This week, we sat down with Martha and Karin, from Foundation for Civil Society in Tanzania. Martha and Karin have been leading #GivingTuesdayTZ. Here’s what they had to say:
Q: Tell us a little bit about yourselves. Where are you from, and how did you get involved with the social good world?
Martha: I work at Foundation for Civil Society (FCS) as Head of Business Development and Partnerships. Previously I worked as a Grants Manager. I am originally from a place called Moshi, in Kilimanjaro, but I’ve been living in Dar es Salaam for over eleven years. I have an Executive Master’s in Development Policies and Practices from the Graduate Institute in Geneva, an LLM from the University of Cape Town, and an LLB from Tumaini University in Iringa.
Karin: I work under the Business Development and Partnership Department at FCS doing resource mobilisation and working with our institutional donors, and have been with FCS for nearly four years. I am from Tanzania, born and raised. I completed my undergraduate and Master’s in Economics at Carleton University in Ottawa, Canada before returning back home.
Q: What inspired you to get involved in #GivingTuesday?
Karin: Doing social good work and helping people is something that I learned from my mother, who has been doing this kind of work for a long time. She always helps children, especially street children here in Tanzania. With FCS, we have always been working and collaborating with different organisations, foundations and trusts in Tanzania, so when we learned about #GivingTuesday in 2015, we knew it felt like something we wanted to be a part of, and we joined the movement officially in 2016.
Q: What has worked well for #GivingTuesday in Tanzania so far?
Karin: In Tanzania, it’s been a process to develop the movement so far. But we have seen a big difference from 2016 to 2017, with increasingly more civil society organizations joining the movement and carrying out different activities in their communities in different regions. We have had over 20 partner organisations working together. In Year 1, it was really only FCS but in Year 2 we saw the movement’s growth.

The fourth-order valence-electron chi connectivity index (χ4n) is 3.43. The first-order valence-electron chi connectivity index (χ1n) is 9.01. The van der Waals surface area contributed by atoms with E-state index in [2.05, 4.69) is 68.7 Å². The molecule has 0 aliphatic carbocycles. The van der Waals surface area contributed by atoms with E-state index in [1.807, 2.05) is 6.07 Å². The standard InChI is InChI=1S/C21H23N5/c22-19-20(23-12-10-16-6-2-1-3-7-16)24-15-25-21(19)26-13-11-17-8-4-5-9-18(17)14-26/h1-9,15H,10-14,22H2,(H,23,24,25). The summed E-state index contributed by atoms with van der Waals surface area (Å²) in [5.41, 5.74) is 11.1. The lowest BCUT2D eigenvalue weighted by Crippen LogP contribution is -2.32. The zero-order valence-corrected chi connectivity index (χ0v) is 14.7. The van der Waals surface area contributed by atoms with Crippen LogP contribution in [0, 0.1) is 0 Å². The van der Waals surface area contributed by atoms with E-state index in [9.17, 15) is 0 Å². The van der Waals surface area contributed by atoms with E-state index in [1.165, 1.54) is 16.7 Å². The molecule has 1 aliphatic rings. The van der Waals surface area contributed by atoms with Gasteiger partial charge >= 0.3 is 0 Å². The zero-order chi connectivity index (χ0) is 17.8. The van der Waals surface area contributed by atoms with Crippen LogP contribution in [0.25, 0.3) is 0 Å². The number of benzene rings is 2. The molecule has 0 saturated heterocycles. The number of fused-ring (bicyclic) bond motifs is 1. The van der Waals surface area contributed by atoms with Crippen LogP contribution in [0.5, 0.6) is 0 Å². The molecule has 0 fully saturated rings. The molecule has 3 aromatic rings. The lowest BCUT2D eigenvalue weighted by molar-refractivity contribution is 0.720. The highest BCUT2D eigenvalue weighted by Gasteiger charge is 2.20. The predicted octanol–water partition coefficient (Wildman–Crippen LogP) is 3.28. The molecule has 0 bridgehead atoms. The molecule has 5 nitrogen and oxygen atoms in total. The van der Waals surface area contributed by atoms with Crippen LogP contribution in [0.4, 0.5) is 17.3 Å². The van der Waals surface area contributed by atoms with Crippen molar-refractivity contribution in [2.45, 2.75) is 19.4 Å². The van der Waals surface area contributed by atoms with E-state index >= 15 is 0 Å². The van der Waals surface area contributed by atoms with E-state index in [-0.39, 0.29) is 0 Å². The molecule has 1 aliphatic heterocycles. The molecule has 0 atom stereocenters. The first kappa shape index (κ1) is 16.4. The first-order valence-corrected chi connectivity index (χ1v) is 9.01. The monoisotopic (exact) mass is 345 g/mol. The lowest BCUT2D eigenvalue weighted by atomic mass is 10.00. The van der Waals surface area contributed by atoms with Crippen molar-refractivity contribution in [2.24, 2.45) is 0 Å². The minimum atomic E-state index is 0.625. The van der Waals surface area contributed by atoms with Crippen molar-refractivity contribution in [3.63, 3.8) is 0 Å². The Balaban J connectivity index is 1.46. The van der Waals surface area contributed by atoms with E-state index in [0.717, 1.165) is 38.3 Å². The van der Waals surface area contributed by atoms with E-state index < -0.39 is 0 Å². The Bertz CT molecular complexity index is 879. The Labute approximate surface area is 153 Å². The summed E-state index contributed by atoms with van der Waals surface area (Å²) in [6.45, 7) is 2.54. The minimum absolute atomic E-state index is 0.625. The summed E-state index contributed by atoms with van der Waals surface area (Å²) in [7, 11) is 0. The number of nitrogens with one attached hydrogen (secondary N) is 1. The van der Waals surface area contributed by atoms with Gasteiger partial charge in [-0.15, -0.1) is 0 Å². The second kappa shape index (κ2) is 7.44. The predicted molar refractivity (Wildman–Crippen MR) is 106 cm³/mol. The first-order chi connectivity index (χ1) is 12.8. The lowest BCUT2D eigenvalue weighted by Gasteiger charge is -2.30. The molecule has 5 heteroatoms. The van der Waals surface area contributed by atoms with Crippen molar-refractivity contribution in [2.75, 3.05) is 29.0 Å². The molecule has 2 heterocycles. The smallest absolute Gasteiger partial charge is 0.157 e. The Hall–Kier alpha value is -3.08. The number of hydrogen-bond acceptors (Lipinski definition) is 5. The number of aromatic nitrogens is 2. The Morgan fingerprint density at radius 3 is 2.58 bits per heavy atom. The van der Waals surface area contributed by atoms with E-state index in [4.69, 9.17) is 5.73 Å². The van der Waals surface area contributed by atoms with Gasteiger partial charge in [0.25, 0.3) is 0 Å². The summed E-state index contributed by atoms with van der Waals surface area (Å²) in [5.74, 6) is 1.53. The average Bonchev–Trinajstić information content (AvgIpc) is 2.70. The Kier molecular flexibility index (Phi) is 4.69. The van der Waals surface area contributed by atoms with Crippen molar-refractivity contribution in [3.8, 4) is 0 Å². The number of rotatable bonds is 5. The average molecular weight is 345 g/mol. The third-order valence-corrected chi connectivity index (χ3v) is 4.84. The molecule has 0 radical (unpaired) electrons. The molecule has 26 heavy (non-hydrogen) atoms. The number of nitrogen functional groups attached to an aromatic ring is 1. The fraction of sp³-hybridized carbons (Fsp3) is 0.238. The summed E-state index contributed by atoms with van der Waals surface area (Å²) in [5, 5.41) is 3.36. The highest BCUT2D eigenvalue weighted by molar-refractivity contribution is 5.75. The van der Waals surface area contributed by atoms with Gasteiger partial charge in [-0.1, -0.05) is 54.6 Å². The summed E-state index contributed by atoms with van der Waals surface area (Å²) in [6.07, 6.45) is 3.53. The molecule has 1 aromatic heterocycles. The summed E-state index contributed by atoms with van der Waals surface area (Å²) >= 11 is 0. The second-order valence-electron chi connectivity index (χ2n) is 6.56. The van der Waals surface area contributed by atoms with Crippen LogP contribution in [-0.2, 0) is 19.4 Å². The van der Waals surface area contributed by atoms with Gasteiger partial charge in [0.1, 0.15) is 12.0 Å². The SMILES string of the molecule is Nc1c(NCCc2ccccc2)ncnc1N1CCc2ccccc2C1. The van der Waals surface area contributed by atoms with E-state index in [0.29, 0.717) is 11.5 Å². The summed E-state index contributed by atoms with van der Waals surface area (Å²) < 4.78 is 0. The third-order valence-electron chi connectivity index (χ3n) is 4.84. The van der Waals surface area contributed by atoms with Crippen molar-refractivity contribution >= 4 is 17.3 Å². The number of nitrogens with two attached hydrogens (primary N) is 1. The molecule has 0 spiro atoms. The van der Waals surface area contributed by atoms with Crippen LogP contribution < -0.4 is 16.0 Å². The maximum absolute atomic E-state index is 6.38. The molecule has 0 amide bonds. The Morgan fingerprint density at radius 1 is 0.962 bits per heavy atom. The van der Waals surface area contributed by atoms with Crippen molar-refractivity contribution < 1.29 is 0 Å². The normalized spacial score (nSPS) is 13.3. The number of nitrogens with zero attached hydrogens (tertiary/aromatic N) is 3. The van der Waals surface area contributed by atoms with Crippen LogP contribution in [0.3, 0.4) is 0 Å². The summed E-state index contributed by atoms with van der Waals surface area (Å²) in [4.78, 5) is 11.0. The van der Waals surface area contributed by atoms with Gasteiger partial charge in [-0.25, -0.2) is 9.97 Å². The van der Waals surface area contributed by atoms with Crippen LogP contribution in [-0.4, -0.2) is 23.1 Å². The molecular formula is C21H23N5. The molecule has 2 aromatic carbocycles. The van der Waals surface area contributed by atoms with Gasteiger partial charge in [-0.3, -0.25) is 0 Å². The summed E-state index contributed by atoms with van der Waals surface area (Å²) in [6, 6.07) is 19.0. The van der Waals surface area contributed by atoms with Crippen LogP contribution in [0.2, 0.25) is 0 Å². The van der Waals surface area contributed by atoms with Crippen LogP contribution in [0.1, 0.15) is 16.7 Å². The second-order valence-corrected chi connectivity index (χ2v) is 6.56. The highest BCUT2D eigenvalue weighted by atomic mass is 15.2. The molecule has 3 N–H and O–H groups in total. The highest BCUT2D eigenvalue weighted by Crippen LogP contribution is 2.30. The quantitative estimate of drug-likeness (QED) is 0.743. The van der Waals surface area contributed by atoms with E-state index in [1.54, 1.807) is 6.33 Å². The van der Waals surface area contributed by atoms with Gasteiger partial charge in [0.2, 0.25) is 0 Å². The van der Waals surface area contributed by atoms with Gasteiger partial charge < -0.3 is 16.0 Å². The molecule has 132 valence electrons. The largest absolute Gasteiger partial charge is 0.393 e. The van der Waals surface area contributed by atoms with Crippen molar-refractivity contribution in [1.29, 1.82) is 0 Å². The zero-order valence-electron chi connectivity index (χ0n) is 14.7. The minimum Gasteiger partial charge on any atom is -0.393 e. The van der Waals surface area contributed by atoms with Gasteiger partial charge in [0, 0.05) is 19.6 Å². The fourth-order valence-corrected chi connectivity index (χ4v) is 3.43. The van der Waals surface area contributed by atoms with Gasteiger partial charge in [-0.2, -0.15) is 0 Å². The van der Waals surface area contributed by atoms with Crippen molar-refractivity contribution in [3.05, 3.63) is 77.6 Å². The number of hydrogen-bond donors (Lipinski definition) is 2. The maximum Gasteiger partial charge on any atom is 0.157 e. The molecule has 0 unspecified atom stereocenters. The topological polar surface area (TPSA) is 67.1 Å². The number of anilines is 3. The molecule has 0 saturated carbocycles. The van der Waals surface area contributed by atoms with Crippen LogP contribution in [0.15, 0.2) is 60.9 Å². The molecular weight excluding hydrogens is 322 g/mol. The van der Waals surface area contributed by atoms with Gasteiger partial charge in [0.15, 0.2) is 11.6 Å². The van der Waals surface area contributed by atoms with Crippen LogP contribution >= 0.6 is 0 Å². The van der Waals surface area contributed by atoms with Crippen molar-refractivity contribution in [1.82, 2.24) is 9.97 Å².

Q: What challenges have you faced in getting #GivingTuesday in Tanzania off the ground?
Martha: we are lucky in that we do have a strong culture of giving in Tanzania. But usually people give on weddings, funerals, or to other familial events. Asking people to contribute to development challenges and civil society is more difficult, so we’re working on a cultural shift, which takes time. We are also trying to engage the private sector more. We managed to get a bit of support from the private sector in 2016, and we have been able to get media support in covering the movement. We’re thinking about how we can engage mobile network operators, but this can be challenging.
Q: What’s the potential or impact of the movement in Tanzania?
Martha: When we first started in 2016, the main impact was giving children with disabilities access to learning materials including braille machines, A4 frames, braille books and papers, magnifying lens, etc. This was through an initiative by FCS to support children with disabilities at Uhuru Mchanganyiko Primary School.
Karin: being able to promote local giving has been a really important component of #GivingTuesday in Tanzania. It is important for people to know that they can plan an event and do something good in their communities, and in that sense we’ve really seen the local impacts of the global movement. For example, 91 children with hydrocephalus and spina bifida have had operations and 101 children received annual health insurance as a result of the success of the FCS initiative on #GivingTuesday. In many areas, we’re seeing schools participate by collaborating with Civil Society Organizations to plant trees around schools and hospitals, and this is really instilling a culture of philanthropy in Tanzanian youth. As for the potential, it is huge. As the movement grows and we get more people involved, we’re hoping the private sector and the mobile network operators will see the opportunity to join in and be really catalytic by having different initiatives and activities scheduled for #GivingTuesday.